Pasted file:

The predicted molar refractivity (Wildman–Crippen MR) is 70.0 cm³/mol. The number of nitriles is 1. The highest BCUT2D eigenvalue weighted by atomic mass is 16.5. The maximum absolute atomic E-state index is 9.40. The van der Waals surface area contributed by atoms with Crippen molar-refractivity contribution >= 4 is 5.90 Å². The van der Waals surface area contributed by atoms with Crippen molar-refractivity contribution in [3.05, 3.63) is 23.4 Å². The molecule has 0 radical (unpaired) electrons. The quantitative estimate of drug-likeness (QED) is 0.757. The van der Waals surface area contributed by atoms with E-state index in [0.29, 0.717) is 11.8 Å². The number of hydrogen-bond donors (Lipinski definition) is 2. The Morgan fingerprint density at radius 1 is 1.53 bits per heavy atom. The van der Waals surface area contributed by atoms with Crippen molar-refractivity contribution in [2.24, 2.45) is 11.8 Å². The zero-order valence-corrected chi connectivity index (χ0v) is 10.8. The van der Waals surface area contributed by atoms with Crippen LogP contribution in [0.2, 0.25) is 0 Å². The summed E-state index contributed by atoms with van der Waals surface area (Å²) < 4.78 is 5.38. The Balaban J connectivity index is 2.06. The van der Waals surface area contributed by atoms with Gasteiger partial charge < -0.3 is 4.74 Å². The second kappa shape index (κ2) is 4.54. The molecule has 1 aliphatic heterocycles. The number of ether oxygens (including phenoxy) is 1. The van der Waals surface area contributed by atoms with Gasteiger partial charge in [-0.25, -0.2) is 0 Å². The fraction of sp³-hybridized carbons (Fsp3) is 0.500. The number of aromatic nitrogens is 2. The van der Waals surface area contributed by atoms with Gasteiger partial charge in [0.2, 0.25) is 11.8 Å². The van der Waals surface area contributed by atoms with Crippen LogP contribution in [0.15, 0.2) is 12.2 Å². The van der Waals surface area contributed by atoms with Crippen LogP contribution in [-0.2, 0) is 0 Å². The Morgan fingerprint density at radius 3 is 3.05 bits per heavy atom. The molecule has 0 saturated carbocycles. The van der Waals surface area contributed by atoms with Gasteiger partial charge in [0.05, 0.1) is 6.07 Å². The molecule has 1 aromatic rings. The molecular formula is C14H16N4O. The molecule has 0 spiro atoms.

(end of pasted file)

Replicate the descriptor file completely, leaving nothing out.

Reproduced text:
The predicted molar refractivity (Wildman–Crippen MR) is 70.0 cm³/mol. The number of nitriles is 1. The highest BCUT2D eigenvalue weighted by atomic mass is 16.5. The maximum absolute atomic E-state index is 9.40. The van der Waals surface area contributed by atoms with Crippen molar-refractivity contribution >= 4 is 5.90 Å². The van der Waals surface area contributed by atoms with Crippen molar-refractivity contribution in [3.05, 3.63) is 23.4 Å². The molecule has 0 radical (unpaired) electrons. The quantitative estimate of drug-likeness (QED) is 0.757. The van der Waals surface area contributed by atoms with E-state index in [0.29, 0.717) is 11.8 Å². The number of hydrogen-bond donors (Lipinski definition) is 2. The Morgan fingerprint density at radius 1 is 1.53 bits per heavy atom. The van der Waals surface area contributed by atoms with Crippen molar-refractivity contribution in [2.24, 2.45) is 11.8 Å². The zero-order valence-corrected chi connectivity index (χ0v) is 10.8. The van der Waals surface area contributed by atoms with Crippen LogP contribution in [0.2, 0.25) is 0 Å². The summed E-state index contributed by atoms with van der Waals surface area (Å²) < 4.78 is 5.38. The Balaban J connectivity index is 2.06. The van der Waals surface area contributed by atoms with Gasteiger partial charge < -0.3 is 4.74 Å². The second kappa shape index (κ2) is 4.54. The molecule has 1 aliphatic heterocycles. The number of ether oxygens (including phenoxy) is 1. The van der Waals surface area contributed by atoms with Gasteiger partial charge in [-0.25, -0.2) is 0 Å². The fraction of sp³-hybridized carbons (Fsp3) is 0.500. The number of aromatic nitrogens is 2. The van der Waals surface area contributed by atoms with Gasteiger partial charge in [0.2, 0.25) is 11.8 Å². The van der Waals surface area contributed by atoms with Crippen LogP contribution in [0.15, 0.2) is 12.2 Å². The van der Waals surface area contributed by atoms with Crippen LogP contribution in [-0.2, 0) is 0 Å². The Morgan fingerprint density at radius 3 is 3.05 bits per heavy atom. The molecule has 0 saturated carbocycles. The van der Waals surface area contributed by atoms with Gasteiger partial charge in [0.05, 0.1) is 6.07 Å². The molecule has 1 aromatic rings. The molecular formula is C14H16N4O. The molecule has 0 spiro atoms.